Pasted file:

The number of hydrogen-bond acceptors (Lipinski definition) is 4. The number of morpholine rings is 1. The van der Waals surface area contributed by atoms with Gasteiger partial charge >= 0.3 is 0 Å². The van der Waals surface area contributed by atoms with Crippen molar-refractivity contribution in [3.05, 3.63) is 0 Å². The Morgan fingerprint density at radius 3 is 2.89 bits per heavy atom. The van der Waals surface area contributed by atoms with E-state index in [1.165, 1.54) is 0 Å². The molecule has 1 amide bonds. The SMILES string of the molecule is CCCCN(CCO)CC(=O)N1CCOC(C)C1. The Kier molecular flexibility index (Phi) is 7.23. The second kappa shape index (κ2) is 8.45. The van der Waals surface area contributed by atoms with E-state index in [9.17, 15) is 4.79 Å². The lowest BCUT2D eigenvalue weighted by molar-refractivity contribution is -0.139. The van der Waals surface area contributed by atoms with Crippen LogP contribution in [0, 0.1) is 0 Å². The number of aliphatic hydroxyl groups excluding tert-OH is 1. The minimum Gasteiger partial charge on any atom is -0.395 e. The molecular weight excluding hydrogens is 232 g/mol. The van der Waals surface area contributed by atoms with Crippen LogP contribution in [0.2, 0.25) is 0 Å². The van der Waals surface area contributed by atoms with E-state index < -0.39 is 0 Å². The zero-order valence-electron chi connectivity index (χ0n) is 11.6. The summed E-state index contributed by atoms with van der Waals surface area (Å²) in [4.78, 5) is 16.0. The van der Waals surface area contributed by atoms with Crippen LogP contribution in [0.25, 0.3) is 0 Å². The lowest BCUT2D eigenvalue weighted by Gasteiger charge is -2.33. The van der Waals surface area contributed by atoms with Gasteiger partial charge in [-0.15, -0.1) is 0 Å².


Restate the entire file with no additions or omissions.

The number of hydrogen-bond acceptors (Lipinski definition) is 4. The number of morpholine rings is 1. The van der Waals surface area contributed by atoms with Gasteiger partial charge >= 0.3 is 0 Å². The van der Waals surface area contributed by atoms with Crippen molar-refractivity contribution in [3.05, 3.63) is 0 Å². The Morgan fingerprint density at radius 3 is 2.89 bits per heavy atom. The van der Waals surface area contributed by atoms with E-state index in [1.165, 1.54) is 0 Å². The molecule has 1 amide bonds. The SMILES string of the molecule is CCCCN(CCO)CC(=O)N1CCOC(C)C1. The Kier molecular flexibility index (Phi) is 7.23. The second kappa shape index (κ2) is 8.45. The van der Waals surface area contributed by atoms with E-state index in [9.17, 15) is 4.79 Å². The lowest BCUT2D eigenvalue weighted by molar-refractivity contribution is -0.139. The van der Waals surface area contributed by atoms with Crippen LogP contribution in [0, 0.1) is 0 Å². The number of aliphatic hydroxyl groups excluding tert-OH is 1. The minimum Gasteiger partial charge on any atom is -0.395 e. The molecular weight excluding hydrogens is 232 g/mol. The van der Waals surface area contributed by atoms with Crippen LogP contribution in [0.2, 0.25) is 0 Å². The van der Waals surface area contributed by atoms with E-state index < -0.39 is 0 Å². The zero-order valence-electron chi connectivity index (χ0n) is 11.6. The summed E-state index contributed by atoms with van der Waals surface area (Å²) in [4.78, 5) is 16.0. The van der Waals surface area contributed by atoms with Crippen LogP contribution in [0.25, 0.3) is 0 Å². The lowest BCUT2D eigenvalue weighted by Gasteiger charge is -2.33. The van der Waals surface area contributed by atoms with Gasteiger partial charge in [-0.15, -0.1) is 0 Å².